The International Court of Justice (ICJ), the principal judicial organ of the United Nations, has finally released the verdict regarding the Indian spy, Kulbhushan Sudhir Jadhav. Interestingly, the judgment has been celebrated on both sides of the border, one claims that the court’s order to grant the Research & Analysis Wing (RAW) agent consular access vindicates it, while the other believes that the World Court’s purported rejection of India’s demand to release and acquit him is its victory. So, ostensibly it is a win-win situation for all three parties (including the ICJ) so far.
Regardless of the fact that who is the winner and who is the loser, the fate of the case still hangs in the balance and it seems to continue for years to come and only God knows how many years. Indian Navy Commander “Jadhav will remain in custody of Pakistan”.
“A continued stay of execution constitutes an indispensable condition for the effective review and reconsideration of the conviction and sentence of Mr. Kulbhushan Sudhir Jadhav,” the ICJ has announced.
Spokesperson of the media wing of Pakistan’s military, Director General Inter Services Public Relations (ISPR) Major General Asif Ghafoor said the ICJ judgment validated the military courts. He said the ruling was another February 27 for India (when Pakistan shot down two Indian jets for trespassing into Pakistani airspace and captured one Indian pilot).
It has been more than three years since Jadhav is in Pakistan’s custody.
A timeline of the events that unfolded:
On March 3, 2016: In a counter-intelligence operation, security forces of Pakistan arrested Kulbhushan Jadhav from Balochistan on allegations of espionage and terrorism. A fake passport was recovered from his possession with pseudo name of Hossein Mubarak Patel. He was presented before media as a proof of Indian interference and state-sponsored terrorism inside Balochistan and Karachi.
On March 25, 2016: During Field General Court Martial trial, the spy had confessed to his involvement in terror activities. He had claimed to be a serving Indian Navy officer though.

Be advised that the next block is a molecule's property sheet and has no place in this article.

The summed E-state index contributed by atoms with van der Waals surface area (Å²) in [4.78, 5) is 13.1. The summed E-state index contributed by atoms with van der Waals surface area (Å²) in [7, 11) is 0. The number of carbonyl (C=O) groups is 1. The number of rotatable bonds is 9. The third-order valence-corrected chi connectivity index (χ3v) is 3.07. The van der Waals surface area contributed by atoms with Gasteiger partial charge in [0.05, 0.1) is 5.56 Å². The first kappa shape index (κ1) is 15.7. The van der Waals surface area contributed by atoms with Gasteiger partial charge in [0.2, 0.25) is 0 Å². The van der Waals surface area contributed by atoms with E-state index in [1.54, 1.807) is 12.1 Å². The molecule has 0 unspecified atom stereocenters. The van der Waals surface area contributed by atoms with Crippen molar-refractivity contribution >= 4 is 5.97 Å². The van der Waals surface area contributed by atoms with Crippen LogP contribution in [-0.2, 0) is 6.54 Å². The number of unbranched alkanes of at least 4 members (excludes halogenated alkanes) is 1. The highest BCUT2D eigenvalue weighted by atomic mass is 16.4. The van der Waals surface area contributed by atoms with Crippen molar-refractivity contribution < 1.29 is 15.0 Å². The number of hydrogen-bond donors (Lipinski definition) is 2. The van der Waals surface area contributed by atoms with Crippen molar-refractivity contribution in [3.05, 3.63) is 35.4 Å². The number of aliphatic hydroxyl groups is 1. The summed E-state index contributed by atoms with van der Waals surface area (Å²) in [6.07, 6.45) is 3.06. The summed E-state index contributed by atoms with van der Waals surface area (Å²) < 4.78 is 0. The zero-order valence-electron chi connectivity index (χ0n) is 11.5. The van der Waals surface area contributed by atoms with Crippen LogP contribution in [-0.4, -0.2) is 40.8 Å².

The same day, India denied that he was a spy and claimed that he was a former Navy officer. It also sought a consular access to him.
On April 8, 2016: Pakistan had lodged a criminal complaint against the convict.
On June 16, 2016: Iran responded to the Pakistani government’s reservations as the spy was rounded up while trying to enter Balochistan from Iran.
On January 23, 2017: Pakistan sought cooperation from India in investigation.
On April 10, 2017: Chief of Army Staff General Qamar Javed Bajwa had endorsed the death sentence for Jadhav, after the court sentenced him to death. India deemed the sentence as “pre-meditated murder”.
On May 8, 2017: India moved the ICJ against Pakistan and sought consular access.
On May 18, 2017: The ICJ issued stay order on execution of Jadhav.
On June 22, 2017: The RAW agent in a video statement confessed to working with the banned militants outfits in Balochistan to carry out subversive activities. He also sought clemency from the chief of army staff over his execution.
On November 10, 2017: Pakistan offered a meeting between the convict and his wife and mother on humanitarian grounds.
On December 25, 2017: Jadhav met his mother and wife at the Foreign Office of Pakistan.
On January 6, 2018: An article published by Indian news website, The Quint, which said that Kulbhushan Jadhav was a spy of the RAW, was retracted within few hours.
On February 2, 2018: An article published in an Indian magazine, Frontline, admitted that he may be a serving Indian Navy officer.
On February 19, 2019: The ICJ began four-day public hearing. New Delhi asked the court to nullify the spy’s conviction.
On July 4, 2019: The international court announced that the final judgement in the case will be delivered on July 17.
On July 17, 2019: The ICJ announced its ruling saying that Jadhav be granted consular access. It also urged Pakistan to review the death sentence.
However, most of India’s appeals, most importantly regarding his release and acquittal, were rejected.
Click here to read the complete judgement.